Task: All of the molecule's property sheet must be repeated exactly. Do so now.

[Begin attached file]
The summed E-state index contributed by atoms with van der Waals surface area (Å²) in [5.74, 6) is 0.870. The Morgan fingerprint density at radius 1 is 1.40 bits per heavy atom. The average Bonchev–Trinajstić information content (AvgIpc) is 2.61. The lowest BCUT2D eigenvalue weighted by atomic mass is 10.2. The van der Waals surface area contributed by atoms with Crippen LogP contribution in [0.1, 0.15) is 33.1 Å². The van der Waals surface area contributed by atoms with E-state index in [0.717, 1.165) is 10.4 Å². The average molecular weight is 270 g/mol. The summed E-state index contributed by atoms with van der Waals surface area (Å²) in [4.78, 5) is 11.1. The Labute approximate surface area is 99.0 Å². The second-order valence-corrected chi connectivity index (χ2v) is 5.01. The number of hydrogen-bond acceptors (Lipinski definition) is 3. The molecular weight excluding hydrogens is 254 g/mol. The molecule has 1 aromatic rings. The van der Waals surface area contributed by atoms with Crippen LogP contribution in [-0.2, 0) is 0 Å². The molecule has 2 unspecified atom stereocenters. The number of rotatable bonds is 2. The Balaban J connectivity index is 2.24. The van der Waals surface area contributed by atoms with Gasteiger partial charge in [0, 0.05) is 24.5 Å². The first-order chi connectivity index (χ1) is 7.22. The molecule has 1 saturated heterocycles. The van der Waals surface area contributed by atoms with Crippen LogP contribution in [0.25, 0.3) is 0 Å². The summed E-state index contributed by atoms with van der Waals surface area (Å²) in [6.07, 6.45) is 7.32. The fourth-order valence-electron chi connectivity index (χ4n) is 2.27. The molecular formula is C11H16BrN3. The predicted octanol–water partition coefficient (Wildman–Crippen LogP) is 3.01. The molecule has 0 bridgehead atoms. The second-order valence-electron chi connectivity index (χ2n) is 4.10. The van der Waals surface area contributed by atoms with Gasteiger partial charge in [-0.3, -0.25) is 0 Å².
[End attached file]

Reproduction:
The summed E-state index contributed by atoms with van der Waals surface area (Å²) in [5.74, 6) is 0.870. The Morgan fingerprint density at radius 1 is 1.40 bits per heavy atom. The average Bonchev–Trinajstić information content (AvgIpc) is 2.61. The lowest BCUT2D eigenvalue weighted by atomic mass is 10.2. The van der Waals surface area contributed by atoms with Crippen LogP contribution in [0.1, 0.15) is 33.1 Å². The van der Waals surface area contributed by atoms with E-state index in [0.717, 1.165) is 10.4 Å². The average molecular weight is 270 g/mol. The summed E-state index contributed by atoms with van der Waals surface area (Å²) in [4.78, 5) is 11.1. The Labute approximate surface area is 99.0 Å². The second-order valence-corrected chi connectivity index (χ2v) is 5.01. The number of hydrogen-bond acceptors (Lipinski definition) is 3. The molecular weight excluding hydrogens is 254 g/mol. The molecule has 1 aromatic rings. The van der Waals surface area contributed by atoms with Crippen LogP contribution in [-0.2, 0) is 0 Å². The molecule has 2 unspecified atom stereocenters. The number of rotatable bonds is 2. The Balaban J connectivity index is 2.24. The van der Waals surface area contributed by atoms with Gasteiger partial charge in [0, 0.05) is 24.5 Å². The first-order chi connectivity index (χ1) is 7.22. The molecule has 1 saturated heterocycles. The van der Waals surface area contributed by atoms with Crippen LogP contribution in [0.25, 0.3) is 0 Å². The summed E-state index contributed by atoms with van der Waals surface area (Å²) in [6.07, 6.45) is 7.32. The fourth-order valence-electron chi connectivity index (χ4n) is 2.27. The molecular formula is C11H16BrN3. The predicted octanol–water partition coefficient (Wildman–Crippen LogP) is 3.01. The molecule has 0 bridgehead atoms. The second-order valence-electron chi connectivity index (χ2n) is 4.10. The van der Waals surface area contributed by atoms with Gasteiger partial charge in [-0.3, -0.25) is 0 Å².